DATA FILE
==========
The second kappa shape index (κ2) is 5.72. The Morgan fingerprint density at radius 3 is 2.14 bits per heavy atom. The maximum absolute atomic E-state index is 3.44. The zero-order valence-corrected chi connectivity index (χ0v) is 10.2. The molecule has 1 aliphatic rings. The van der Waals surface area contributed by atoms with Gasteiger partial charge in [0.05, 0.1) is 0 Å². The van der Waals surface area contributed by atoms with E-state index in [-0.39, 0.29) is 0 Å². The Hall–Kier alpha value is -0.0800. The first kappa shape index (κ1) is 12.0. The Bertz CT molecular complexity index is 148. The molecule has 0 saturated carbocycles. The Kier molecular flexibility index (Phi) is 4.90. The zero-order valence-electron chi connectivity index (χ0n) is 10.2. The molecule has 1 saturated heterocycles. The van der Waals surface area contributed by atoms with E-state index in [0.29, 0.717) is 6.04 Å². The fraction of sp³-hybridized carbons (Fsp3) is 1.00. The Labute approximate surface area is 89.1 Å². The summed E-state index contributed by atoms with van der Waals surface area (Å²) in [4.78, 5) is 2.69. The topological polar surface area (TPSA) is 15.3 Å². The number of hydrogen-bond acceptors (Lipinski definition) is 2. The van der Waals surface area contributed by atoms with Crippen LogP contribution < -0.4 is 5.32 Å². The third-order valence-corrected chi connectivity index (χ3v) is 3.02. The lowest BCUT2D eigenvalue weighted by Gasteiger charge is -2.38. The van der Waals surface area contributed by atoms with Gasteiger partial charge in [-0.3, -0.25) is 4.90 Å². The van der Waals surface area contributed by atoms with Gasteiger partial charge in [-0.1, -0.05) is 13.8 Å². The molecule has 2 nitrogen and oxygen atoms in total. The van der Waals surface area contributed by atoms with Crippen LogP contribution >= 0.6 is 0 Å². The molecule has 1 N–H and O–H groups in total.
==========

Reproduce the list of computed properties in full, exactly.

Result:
The second kappa shape index (κ2) is 5.72. The Morgan fingerprint density at radius 3 is 2.14 bits per heavy atom. The maximum absolute atomic E-state index is 3.44. The zero-order valence-corrected chi connectivity index (χ0v) is 10.2. The molecule has 1 aliphatic rings. The van der Waals surface area contributed by atoms with Gasteiger partial charge in [0.05, 0.1) is 0 Å². The van der Waals surface area contributed by atoms with E-state index in [-0.39, 0.29) is 0 Å². The Hall–Kier alpha value is -0.0800. The first kappa shape index (κ1) is 12.0. The Bertz CT molecular complexity index is 148. The molecule has 0 saturated carbocycles. The Kier molecular flexibility index (Phi) is 4.90. The zero-order valence-electron chi connectivity index (χ0n) is 10.2. The molecule has 1 saturated heterocycles. The van der Waals surface area contributed by atoms with E-state index in [0.29, 0.717) is 6.04 Å². The fraction of sp³-hybridized carbons (Fsp3) is 1.00. The Labute approximate surface area is 89.1 Å². The summed E-state index contributed by atoms with van der Waals surface area (Å²) in [4.78, 5) is 2.69. The topological polar surface area (TPSA) is 15.3 Å². The number of hydrogen-bond acceptors (Lipinski definition) is 2. The van der Waals surface area contributed by atoms with Crippen LogP contribution < -0.4 is 5.32 Å². The third-order valence-corrected chi connectivity index (χ3v) is 3.02. The lowest BCUT2D eigenvalue weighted by Gasteiger charge is -2.38. The van der Waals surface area contributed by atoms with Gasteiger partial charge in [-0.3, -0.25) is 4.90 Å². The van der Waals surface area contributed by atoms with Gasteiger partial charge in [-0.1, -0.05) is 13.8 Å². The molecule has 2 nitrogen and oxygen atoms in total. The van der Waals surface area contributed by atoms with Crippen LogP contribution >= 0.6 is 0 Å². The molecule has 1 N–H and O–H groups in total.